Canada lacks the hospital capacity it needs

Politics Insider for January 10: How Does America’s Health Care System Compare to Canada’s? Canada Updates Approaches to China and Russia; and Quebec’s liquor store vaccination policy seems to be working

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Radio-Canada Alexandre panetta has an interesting dive into the differences between the health systems in Canada and the United States as the two countries struggle to cope with the pandemic. We tend to think that the low capacity of Canada’s intensive care units has posed challenges, but the data shows that some states face greater challenges than Canadian provinces. Overall, it is not certain that the American system is doing better.

This pandemic revealed different deficiencies in each country. In Canada, it is the predominantly public system with fewer hospital beds per capita than in the United States, and far fewer than some European countries, with far fewer nurses. In the United States, it is the predominantly private system that costs significantly more than that in Canada, leaves about 10 percent of the population uninsured, and results in lower life expectancy and more premature deaths.

One thing is clear in both countries: Health workers, especially nurses, have been pushed to the brink.

Lack of funding: Still at CBC, Aaron Wherry has a good analysis of the upcoming political debate. It seems clear that we don’t have the hospital capacity that we should have.

Françoise Woolley, an economist from Carleton University, predicted that COVID-19 would expose the fragility of the system in March 2020. As Woolley wrote, Canada has second lowest number of acute care beds per capita among the countries of the Organization for Economic Co-operation and Development (OECD) and almost all of these beds tend to be filled. While the total number of acute care beds has declined significantly in advanced economies over the past 50 years due to changes in technology and care, the particularly low number in Canada can be attributed to “failed levels of care. funding to keep pace with the population. growth, ”argued Woolley.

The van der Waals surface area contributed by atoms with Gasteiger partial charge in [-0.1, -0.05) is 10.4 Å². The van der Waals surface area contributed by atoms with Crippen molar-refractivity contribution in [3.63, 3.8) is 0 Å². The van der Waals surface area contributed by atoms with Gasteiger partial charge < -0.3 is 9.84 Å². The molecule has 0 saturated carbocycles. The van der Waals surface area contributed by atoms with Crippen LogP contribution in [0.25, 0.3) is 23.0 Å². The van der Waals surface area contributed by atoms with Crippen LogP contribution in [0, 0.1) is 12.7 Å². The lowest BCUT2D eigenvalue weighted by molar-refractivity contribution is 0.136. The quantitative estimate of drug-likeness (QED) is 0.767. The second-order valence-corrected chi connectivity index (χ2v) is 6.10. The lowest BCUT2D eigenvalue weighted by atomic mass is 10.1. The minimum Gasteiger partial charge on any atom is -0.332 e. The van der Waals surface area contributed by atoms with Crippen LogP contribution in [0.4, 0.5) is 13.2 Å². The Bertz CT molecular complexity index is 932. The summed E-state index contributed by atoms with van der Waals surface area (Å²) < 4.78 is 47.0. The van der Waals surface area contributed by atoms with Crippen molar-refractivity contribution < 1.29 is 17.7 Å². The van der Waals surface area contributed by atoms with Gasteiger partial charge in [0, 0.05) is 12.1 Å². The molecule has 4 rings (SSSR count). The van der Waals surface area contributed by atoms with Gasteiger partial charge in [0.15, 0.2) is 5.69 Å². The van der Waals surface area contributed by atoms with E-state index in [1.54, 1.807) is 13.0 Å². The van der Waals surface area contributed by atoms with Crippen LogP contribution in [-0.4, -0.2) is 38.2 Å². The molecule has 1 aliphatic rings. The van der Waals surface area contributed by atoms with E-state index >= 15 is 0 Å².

The best role for the federal government in the future, however, is up for debate. Some are in favor of increased transfers, others want a greater role for private delivery, and some are proposing an expansion of federal support for pharmacare and long-term care.

Shortage of doctors: At Vancouver sun., Daphne Branham has another interesting column on the bureaucratic hurdles that prevent internationally trained physicians from seeing patients in Canada, even though we have a physician shortage.

Better masks: the World has a good history on N95 masks, which offer better protection against infection than the masks most Canadians have worn throughout the pandemic. Although they are better, they cost more, which is perhaps why not all provinces adopt them.

Too far: Robyn Urback, in the World, has a column claiming that it would be wrong to deny health care to unvaccinated COVID patients.